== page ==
Is that a meteor crashing to Earth? No, it's Chromebook makers coming back to reality
US market – where 70% Chromies are sold – nears saturation
The march of the Chromebook looks to be over for now, at least in the United States, as consumers and students had their fill during the pandemic and are now buying far fewer machines.
Shipment data collated by Gartner shows that in a global PC market which grew 1 per cent year-on-year in Q3 to 84.147 million units, Chromebook models actually declined 17 per cent.
This is the first time since their market debut in 2011 that double-digit declines were recorded for the form factor, the analyst told us.
"Chromebooks will go into a challenging time as the US market, the biggest buyer of Chromebooks, will reach saturation," Gartner research director Mikako Kitagawa told The Register.
She said the device-per-student ratio of the Chromebook and general-purpose notebooks in the US education sector was "beginning to approach 1:1" and this had "slowed down the pace of incremental growth".
Despite Q3 being the back-to-school season, traditionally a busy time for PC makers, Chromebook and notebook shipments declined 10 per cent in the US. The US PC market itself shrank 8.8 per cent year-on-year to 21.548 million units.
HP, the largest seller of Chromebook PCs, saw its total PC unit sales in the land of the free decline 30.4 per cent to 5.28 million. Acer, another big proponent of the form factor, fell 20.8 per cent to 1.32 million.
The "drop off in Chromebook shipments to the US" has played a "major role in the downslide" of HP, agreed channel analyst Canalys.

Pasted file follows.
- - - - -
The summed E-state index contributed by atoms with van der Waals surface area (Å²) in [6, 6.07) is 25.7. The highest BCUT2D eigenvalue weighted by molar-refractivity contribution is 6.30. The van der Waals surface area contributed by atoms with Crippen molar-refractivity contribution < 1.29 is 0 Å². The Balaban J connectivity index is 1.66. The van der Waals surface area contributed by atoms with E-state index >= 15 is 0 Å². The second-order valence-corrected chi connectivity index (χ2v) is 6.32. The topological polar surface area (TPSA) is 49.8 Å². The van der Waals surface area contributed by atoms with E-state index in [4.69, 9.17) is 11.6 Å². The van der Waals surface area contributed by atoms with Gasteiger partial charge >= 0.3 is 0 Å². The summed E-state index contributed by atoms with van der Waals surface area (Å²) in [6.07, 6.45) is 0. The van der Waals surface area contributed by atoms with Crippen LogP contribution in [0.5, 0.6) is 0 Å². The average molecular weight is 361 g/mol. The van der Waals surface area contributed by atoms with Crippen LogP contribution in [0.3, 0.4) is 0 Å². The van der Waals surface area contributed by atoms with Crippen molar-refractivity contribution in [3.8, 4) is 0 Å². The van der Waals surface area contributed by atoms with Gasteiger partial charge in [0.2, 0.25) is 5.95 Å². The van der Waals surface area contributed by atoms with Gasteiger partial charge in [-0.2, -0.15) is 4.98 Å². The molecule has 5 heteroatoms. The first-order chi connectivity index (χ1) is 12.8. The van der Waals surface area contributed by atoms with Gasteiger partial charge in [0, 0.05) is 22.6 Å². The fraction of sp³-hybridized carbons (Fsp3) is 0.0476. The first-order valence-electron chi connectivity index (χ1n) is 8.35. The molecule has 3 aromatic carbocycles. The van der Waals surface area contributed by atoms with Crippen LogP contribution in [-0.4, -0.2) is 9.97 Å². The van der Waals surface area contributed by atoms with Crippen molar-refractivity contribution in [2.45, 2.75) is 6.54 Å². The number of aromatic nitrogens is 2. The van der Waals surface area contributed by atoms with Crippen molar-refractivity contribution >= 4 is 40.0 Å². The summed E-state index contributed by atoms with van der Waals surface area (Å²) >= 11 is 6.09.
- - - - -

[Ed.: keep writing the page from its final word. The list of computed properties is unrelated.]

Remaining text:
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Gartner figures for 2020 showed 30.77 million Chromebooks were shipped worldwide, up from 16.5 million in the prior year, as the outbreak of the novel coronavirus forced a change in the way people worked, studied, and entertained themselves. For comparison, Apple sold 22.5 million Macs last year.
Roughly 70 per cent of those Chromebooks were bought by customers stateside in 2020, and while Chromebooks sales expanded in other territories, "its growth and scale are not as big as the US," said Kitagawa.
"One of the challenges for Chromebook adoption in the schools outside of the US is that not all schools are Wi-Fi-ready. Many US schools already had Wi-Fi infrastructure before Chromebook because of the popularity of the mobile computer lab," she told us.
"The other issue for Chromebook's expansion is its slow adoption in the business market beyond [the] US education market," added Kitagawa.
With a scarcity of semiconductors across the industry, PC makers will no doubt be re-evaluating where they decide to use those rare commodities in the quarters to come – and it seems Chromebooks might be a bad bet. ®